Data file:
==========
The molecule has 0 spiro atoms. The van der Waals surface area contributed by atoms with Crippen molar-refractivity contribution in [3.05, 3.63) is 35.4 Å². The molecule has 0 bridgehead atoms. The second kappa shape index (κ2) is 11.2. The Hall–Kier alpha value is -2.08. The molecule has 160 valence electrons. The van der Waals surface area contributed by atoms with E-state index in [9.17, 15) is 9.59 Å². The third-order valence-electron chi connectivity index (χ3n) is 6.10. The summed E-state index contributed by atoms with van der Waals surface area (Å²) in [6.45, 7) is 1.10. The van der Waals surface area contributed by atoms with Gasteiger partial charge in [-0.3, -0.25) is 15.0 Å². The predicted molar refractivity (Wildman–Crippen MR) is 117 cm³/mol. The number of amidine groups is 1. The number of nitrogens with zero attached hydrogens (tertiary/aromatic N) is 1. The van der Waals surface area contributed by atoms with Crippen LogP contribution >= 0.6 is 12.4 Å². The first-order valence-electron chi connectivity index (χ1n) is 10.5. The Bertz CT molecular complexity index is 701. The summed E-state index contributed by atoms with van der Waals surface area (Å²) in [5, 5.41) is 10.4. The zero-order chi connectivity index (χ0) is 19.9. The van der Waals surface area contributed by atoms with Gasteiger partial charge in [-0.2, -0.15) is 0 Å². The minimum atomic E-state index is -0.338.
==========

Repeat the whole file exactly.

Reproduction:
The molecule has 0 spiro atoms. The van der Waals surface area contributed by atoms with Crippen molar-refractivity contribution in [3.05, 3.63) is 35.4 Å². The molecule has 0 bridgehead atoms. The second kappa shape index (κ2) is 11.2. The Hall–Kier alpha value is -2.08. The molecule has 160 valence electrons. The van der Waals surface area contributed by atoms with E-state index in [9.17, 15) is 9.59 Å². The third-order valence-electron chi connectivity index (χ3n) is 6.10. The summed E-state index contributed by atoms with van der Waals surface area (Å²) in [6.45, 7) is 1.10. The van der Waals surface area contributed by atoms with Gasteiger partial charge in [-0.3, -0.25) is 15.0 Å². The predicted molar refractivity (Wildman–Crippen MR) is 117 cm³/mol. The number of amidine groups is 1. The number of nitrogens with zero attached hydrogens (tertiary/aromatic N) is 1. The van der Waals surface area contributed by atoms with Crippen LogP contribution >= 0.6 is 12.4 Å². The first-order valence-electron chi connectivity index (χ1n) is 10.5. The Bertz CT molecular complexity index is 701. The summed E-state index contributed by atoms with van der Waals surface area (Å²) in [5, 5.41) is 10.4. The zero-order chi connectivity index (χ0) is 19.9. The van der Waals surface area contributed by atoms with Gasteiger partial charge in [-0.2, -0.15) is 0 Å². The minimum atomic E-state index is -0.338.